In my role at Educators 4 Excellence, I've had the opportunity to work with two Teacher Policy Teams, interested in creating recommendations to improve the district's often ineffective hiring and retention policies.
Our kinds of expeditions are about creating a comfortable environment even in challenging conditions - whether those conditions be physical, social or emotional. They are about probing far beyond the superficial level of virtually all ecotourism and creating opportunities for eco-immersion.
I, for one, support the use of student standardized test scores as one critical measure of teacher effectiveness and in determining whether teacher preparation programs are doing their job in providing schools with only top-notch teachers.
Achievement gaps are not the real culprit. Rather, they are symptoms of the true problem: an underlying set of opportunity gaps.
Yesterday, the New York Times published an article about my forthcoming book that turned out to be a profile of me. The headline was wrong, however, and I know that reporters don't write headlines. Whoever wrote it is out of touch.
Education is not just a teacher's responsibility. Education is a community endeavor. It takes concerned parents, businesspeople, community leaders, and others to successfully educate our children. But citizens, like teachers, are conflicted about and often bewildered by our education system.
Philly and Chicago adults who are invested in public education in some way are stressed. Can you imagine, however, how the children feel?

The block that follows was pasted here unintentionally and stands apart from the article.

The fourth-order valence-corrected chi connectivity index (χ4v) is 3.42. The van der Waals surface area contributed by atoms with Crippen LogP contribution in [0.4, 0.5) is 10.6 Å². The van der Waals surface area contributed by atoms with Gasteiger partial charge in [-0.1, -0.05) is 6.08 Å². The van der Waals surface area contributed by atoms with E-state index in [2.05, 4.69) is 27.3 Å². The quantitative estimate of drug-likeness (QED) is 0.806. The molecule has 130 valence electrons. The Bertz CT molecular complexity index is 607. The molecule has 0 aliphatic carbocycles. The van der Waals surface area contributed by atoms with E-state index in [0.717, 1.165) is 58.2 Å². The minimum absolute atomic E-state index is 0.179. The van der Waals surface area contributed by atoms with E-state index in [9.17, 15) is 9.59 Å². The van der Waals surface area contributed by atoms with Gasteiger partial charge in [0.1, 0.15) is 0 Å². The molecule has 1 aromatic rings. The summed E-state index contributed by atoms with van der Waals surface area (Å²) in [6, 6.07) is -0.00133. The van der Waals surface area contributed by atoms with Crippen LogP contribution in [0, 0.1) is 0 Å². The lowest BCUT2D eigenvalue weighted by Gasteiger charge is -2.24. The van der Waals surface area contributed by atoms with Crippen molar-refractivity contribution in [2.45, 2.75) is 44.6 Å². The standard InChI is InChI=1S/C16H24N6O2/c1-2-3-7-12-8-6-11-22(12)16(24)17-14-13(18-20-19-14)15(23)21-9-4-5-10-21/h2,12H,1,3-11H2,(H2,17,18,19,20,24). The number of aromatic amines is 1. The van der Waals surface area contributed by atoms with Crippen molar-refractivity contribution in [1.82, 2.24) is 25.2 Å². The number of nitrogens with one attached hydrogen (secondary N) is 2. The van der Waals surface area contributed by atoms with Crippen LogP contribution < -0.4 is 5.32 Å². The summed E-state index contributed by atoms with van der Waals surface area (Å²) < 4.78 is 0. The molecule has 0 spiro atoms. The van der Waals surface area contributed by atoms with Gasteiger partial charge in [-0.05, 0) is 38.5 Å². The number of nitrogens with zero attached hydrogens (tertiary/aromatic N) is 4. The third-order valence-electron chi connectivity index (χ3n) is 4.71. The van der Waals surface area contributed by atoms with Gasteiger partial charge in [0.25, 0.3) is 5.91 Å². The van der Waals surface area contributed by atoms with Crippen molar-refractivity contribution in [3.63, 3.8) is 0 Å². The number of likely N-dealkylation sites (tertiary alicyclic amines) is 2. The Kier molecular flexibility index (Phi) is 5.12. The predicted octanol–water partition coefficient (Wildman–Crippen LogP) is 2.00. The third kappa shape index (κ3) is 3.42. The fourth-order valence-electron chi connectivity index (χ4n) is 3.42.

Each year, beginning with Teacher's Day in September and ending with the festival of Dussehra, India restores its reverence for the spirit of learning.
To ensure that all students reach their education destination, it is imperative that the United States meet the goal of connecting 99 percent of the nation's students with high-speed broadband in their schools and libraries within the next five years.
Creating an environment where teachers can teach and students can learn is a complex task that takes a single-minded dedication both to the larger culture of a school and its nuts-and-bolts logistics.
The Waiting for Superman director discusses what it takes to be an effective teacher today and his hopes for his children. "It would be the happiest day of my life," says Guggenheim, "if my son or daughter came to me and said, 'Dad, I want to be a teacher.'"
One observation in the National Council on Teacher Quality's (NCTQ) Review and a recent book by Amanda Ripley called The Smartest Kids in the World: A...
Orderly classrooms are not ends in themselves; they seem to be the preconditions for learning. In 55 countries and economies that participated in PISA 2009, students in schools where the classroom climate is more conducive to learning tend to perform better.
While being realistic that it will be an uphill struggle, there are some reasons to feel that Congressional action on education may be more likely in this session. Here are some reasons.
In the early 1990s, Maryland put in place a complex, performance-based assessment to determine if elementary school students could demonstrate complex problem-solving and think critically across disciplines. The state was in an uproar.
I am continually impressed with the dedication, creativity and energy many of my kids' teachers bring to their work. I am frankly amazed at the things my kids know. But if I had to choose the one teacher in my son's life most deserving of a lifetime achievement award, I'd pick Roy Nathanson.